POSTED: 01:30 a.m. HST, Mar 14, 2014
PHNOM PENH, Cambodia » As freedom fighters go, Mam Sonando stands out as somewhat eccentric. The entrance to his radio station, which is described by his loyal supporters as Cambodia's only truly independent broadcaster, is decorated like a nightclub, complete with colored lights and a disco ball. It also has at least four Buddhist shrines.
"I am addicted to listening to music," said Sonando, 72.
Among his favorite artists to play at top volume are Lil Wayne, Eminem and Jay Z.
Sonando is the founder and intrepid owner of Beehive Radio. He is also a thorn in the side of Cambodia's authoritarian prime minister, Hun Sen, who has been in power close to three decades.
Sonando has been arrested three times over reports on his radio program that offended the government. The third arrest, two years ago on charges of insurrection, led to a prison term of 20 years, a ruling that was overturned — amid considerable pressure from Western governments — and replaced with a five-year suspended sentence for inciting unrest.
Sonando's following appears to have grown hand-in-hand with his legal problems.
In January, he and his supporters gathered in front of the Ministry of Information to demand that Beehive be given a television license and that the radio station be allowed to expand its broadcasting reach in Cambodia. The riot police broke up the demonstration and lunged toward him with electric batons. Sonando was spared injury when an entourage of supporters surrounded him and ushered him away.
"I will help him whatever he does," said Mech Samnang, one of the supporters who suffered electric shocks as he tried to shield Sonando during the clash. "You could compare him to my own father."
Over the past year, opposition has been building to Hun Sen, who until recently enjoyed unquestioned political primacy. The main opposition party has boycotted Parliament since disputed elections last July.
Sonando has been a fixture at many of the protests staged against the government, some of which have drawn tens of thousands of people.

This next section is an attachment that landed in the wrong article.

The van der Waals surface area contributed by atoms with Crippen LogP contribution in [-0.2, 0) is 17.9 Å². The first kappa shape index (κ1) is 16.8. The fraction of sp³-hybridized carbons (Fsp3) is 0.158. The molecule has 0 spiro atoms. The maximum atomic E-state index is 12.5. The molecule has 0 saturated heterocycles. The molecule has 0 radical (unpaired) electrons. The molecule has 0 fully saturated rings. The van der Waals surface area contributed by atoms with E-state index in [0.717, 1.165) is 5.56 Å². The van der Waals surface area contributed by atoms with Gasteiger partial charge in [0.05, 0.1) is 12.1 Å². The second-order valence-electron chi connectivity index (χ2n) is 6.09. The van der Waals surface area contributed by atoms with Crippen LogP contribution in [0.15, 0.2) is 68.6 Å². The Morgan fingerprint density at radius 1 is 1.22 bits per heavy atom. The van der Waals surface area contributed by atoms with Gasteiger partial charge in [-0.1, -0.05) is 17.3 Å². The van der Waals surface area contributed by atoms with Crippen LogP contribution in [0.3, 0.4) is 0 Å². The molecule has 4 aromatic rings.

At turns journalist, activist and politician, Sonando says he is fighting to "protect people who have been victimized." His talk show on Beehive Radio regularly discusses topics ignored by most of the Cambodian media: the illegal seizure of land, the destruction of the country's forests and corruption.
"I believe there will be change," Sonando said in an interview in his office, which is both his home and the headquarters of Beehive. "Wherever there is injustice there will be a struggle that emerges from it."
A Cambodian and a U.S. flag frame his desk, the latter a symbol of the "premise of the United States and ideals of its people," he said.
Four dogs roam the compound of the radio station, including two large German shepherds. Sonando is a father figure to his 22 employees and reads poems on the air between commentaries about oppression in the country.
During an interview, he also mentioned parenthetically that he had been an "erotic photographer" when he lived in France, where he studied and later sought refuge, in 1975, during the genocidal rule of the Khmer Rouge. He has dual French and Cambodian citizenship and returned to Cambodia in the 1990s.
"He's such an interesting personality," said Ou Virak, the president of the Cambodian Center for Human Rights, an independent advocacy organization in Phnom Penh.
With an outspokenness and a predilection for on-air rants, "he's almost like a Cambodian Rush Limbaugh," Virak said, "except that he doesn't have any particular ideology."
Sonando formed a political party in the 1990s and ran for a seat in the National Assembly, but he lost and disbanded the party.